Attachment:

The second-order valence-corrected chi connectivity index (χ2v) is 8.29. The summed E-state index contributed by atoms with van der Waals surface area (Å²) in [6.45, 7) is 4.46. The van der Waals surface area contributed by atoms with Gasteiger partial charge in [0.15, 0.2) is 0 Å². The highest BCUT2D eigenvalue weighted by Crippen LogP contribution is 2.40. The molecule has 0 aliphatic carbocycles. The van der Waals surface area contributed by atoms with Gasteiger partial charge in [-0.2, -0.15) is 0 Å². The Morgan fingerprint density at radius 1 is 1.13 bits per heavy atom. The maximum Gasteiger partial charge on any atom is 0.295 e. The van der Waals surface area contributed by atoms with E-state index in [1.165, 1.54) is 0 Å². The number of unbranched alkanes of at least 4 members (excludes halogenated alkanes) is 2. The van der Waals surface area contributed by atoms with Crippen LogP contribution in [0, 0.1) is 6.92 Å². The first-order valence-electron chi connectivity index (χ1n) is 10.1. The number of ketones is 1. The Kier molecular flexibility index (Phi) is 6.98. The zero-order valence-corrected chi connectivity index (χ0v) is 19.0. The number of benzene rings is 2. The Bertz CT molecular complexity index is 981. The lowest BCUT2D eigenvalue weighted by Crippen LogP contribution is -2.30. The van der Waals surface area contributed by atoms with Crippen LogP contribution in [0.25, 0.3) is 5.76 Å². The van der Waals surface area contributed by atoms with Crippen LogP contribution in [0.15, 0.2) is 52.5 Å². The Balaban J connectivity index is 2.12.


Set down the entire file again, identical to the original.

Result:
The second-order valence-corrected chi connectivity index (χ2v) is 8.29. The summed E-state index contributed by atoms with van der Waals surface area (Å²) in [6.45, 7) is 4.46. The van der Waals surface area contributed by atoms with Gasteiger partial charge in [0.15, 0.2) is 0 Å². The highest BCUT2D eigenvalue weighted by Crippen LogP contribution is 2.40. The molecule has 0 aliphatic carbocycles. The van der Waals surface area contributed by atoms with Gasteiger partial charge in [-0.2, -0.15) is 0 Å². The Morgan fingerprint density at radius 1 is 1.13 bits per heavy atom. The maximum Gasteiger partial charge on any atom is 0.295 e. The van der Waals surface area contributed by atoms with E-state index in [1.165, 1.54) is 0 Å². The number of unbranched alkanes of at least 4 members (excludes halogenated alkanes) is 2. The van der Waals surface area contributed by atoms with Crippen LogP contribution in [0, 0.1) is 6.92 Å². The first-order valence-electron chi connectivity index (χ1n) is 10.1. The number of ketones is 1. The Kier molecular flexibility index (Phi) is 6.98. The zero-order valence-corrected chi connectivity index (χ0v) is 19.0. The number of benzene rings is 2. The Bertz CT molecular complexity index is 981. The lowest BCUT2D eigenvalue weighted by Crippen LogP contribution is -2.30. The van der Waals surface area contributed by atoms with Crippen LogP contribution in [0.25, 0.3) is 5.76 Å². The van der Waals surface area contributed by atoms with Crippen LogP contribution in [0.15, 0.2) is 52.5 Å². The Balaban J connectivity index is 2.12.